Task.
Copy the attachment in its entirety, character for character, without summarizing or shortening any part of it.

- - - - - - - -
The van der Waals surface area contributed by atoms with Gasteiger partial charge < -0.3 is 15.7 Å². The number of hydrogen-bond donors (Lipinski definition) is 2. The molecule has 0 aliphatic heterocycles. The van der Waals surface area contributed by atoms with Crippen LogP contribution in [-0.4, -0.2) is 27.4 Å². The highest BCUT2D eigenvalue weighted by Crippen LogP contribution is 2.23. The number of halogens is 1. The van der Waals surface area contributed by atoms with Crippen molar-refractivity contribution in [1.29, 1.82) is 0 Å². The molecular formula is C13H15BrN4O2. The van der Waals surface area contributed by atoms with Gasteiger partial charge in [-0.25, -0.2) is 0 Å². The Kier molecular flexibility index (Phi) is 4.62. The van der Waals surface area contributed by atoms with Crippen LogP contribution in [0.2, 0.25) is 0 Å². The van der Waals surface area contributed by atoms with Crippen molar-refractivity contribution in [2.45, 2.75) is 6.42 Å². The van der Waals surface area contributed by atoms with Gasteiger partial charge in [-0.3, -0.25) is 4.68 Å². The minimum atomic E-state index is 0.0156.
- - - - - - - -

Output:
The van der Waals surface area contributed by atoms with Gasteiger partial charge < -0.3 is 15.7 Å². The number of hydrogen-bond donors (Lipinski definition) is 2. The molecule has 0 aliphatic heterocycles. The van der Waals surface area contributed by atoms with Crippen LogP contribution in [-0.4, -0.2) is 27.4 Å². The highest BCUT2D eigenvalue weighted by Crippen LogP contribution is 2.23. The number of halogens is 1. The van der Waals surface area contributed by atoms with Crippen molar-refractivity contribution in [1.29, 1.82) is 0 Å². The molecular formula is C13H15BrN4O2. The van der Waals surface area contributed by atoms with Gasteiger partial charge in [-0.25, -0.2) is 0 Å². The Kier molecular flexibility index (Phi) is 4.62. The van der Waals surface area contributed by atoms with Crippen LogP contribution in [0.2, 0.25) is 0 Å². The van der Waals surface area contributed by atoms with Crippen molar-refractivity contribution in [2.45, 2.75) is 6.42 Å². The van der Waals surface area contributed by atoms with Gasteiger partial charge in [-0.3, -0.25) is 4.68 Å². The minimum atomic E-state index is 0.0156.